Community Hero: Selflessly sews Quilts of Valor

Community Hero: Selflessly sews Quilts of Valor

In honor of Veteran's Day, for this installment of KLEW Community Hero, a woman who spends her time making sure local veterans get the honor they deserve.

"A bald eagle goes a long ways whether it be on green background or a red, white and blue background," said Sharon Ledbetter. She started volunteering for the Quilts of Valor Foundation back in 2009. "When we think of, you know, a cold time we think of wrapping ourselves in a quilt," she explained. Sharon realized it's a way her hobby, could really make a difference. "The mission of the Quilts of Valor Foundation is to cover our service members and veterans with quilts to honor and comfort them."

Since she's been involved, she's been able to make a difference for many local veterans. "I have awarded probably 2,000 quilts in this area, since 2009. And I can tell you, that there have been some real changes in live that have happened."

The idea behind it, is to give something concrete to help them understand, the difference they made in the world. "They are still hurting, you know. You don't suffer what they've suffered and not have some emotions stick with you, the rest of your life."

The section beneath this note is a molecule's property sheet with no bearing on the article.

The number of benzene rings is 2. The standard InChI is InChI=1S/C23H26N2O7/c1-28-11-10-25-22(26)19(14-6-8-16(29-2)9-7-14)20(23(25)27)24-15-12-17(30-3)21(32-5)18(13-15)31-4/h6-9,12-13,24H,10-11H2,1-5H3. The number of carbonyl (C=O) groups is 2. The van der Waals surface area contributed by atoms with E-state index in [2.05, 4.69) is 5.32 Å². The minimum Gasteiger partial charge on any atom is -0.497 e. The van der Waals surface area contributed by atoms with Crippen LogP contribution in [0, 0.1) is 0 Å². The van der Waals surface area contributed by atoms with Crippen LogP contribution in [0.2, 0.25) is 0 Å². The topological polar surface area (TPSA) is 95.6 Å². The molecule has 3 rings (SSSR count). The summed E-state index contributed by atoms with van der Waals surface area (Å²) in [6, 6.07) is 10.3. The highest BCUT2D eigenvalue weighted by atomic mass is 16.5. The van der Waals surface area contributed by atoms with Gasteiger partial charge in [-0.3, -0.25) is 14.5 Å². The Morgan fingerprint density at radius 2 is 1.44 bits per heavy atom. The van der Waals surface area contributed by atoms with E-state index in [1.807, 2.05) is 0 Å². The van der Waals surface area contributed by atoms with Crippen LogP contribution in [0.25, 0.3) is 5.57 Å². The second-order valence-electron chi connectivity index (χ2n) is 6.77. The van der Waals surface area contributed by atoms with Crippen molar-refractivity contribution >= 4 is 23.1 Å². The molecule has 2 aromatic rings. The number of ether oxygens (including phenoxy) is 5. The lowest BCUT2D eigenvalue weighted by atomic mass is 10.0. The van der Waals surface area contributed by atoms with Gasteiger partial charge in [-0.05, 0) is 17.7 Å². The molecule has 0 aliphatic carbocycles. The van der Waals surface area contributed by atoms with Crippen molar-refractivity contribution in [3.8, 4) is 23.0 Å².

When they award a veteran their quilt they give a speech. "Though we may never know the depth of your sacrifice, to protect and defend the united states of America, on behalf of our citizens, today we award you, your quilt of valor," she said. For Sharon, those words, mean a lot. "Once in a while, those words will not come out, the tears run, on both sides. So you understand then the true meaning and the healing of that quilt." Sharon said, "there have been some veterans who the quilt always comes with a hug that you can feel that emotion come from deep within, that you can feel just dissipate."

And that's how the quilt helps begin an important process. “Sometimes it opens that door to let them talk, to begin that whole healing process, that's what it's all about, the healing."

Each quilt takes around 60 hours to make. and some are even paid for by the volunteers. Even with all the work that goes into it, when you ask Sharon what keeps her going, her answer is selfless. "It's the passion for the veterans. The guys that stepped out there, and gals, and stood in harm’s way so that I could do what I do, that we have freedoms here in our country. It's pure and simple, if you remember service over self, then it's easy," Sharon said.

The Quilts of Valor Foundation is run on donations, and by volunteers. Sharon said they are always looking for more people to get involved locally. If you would like to donate, or get more information on how to get involved, visit

close video ad
Unmutetoggle ad audio on off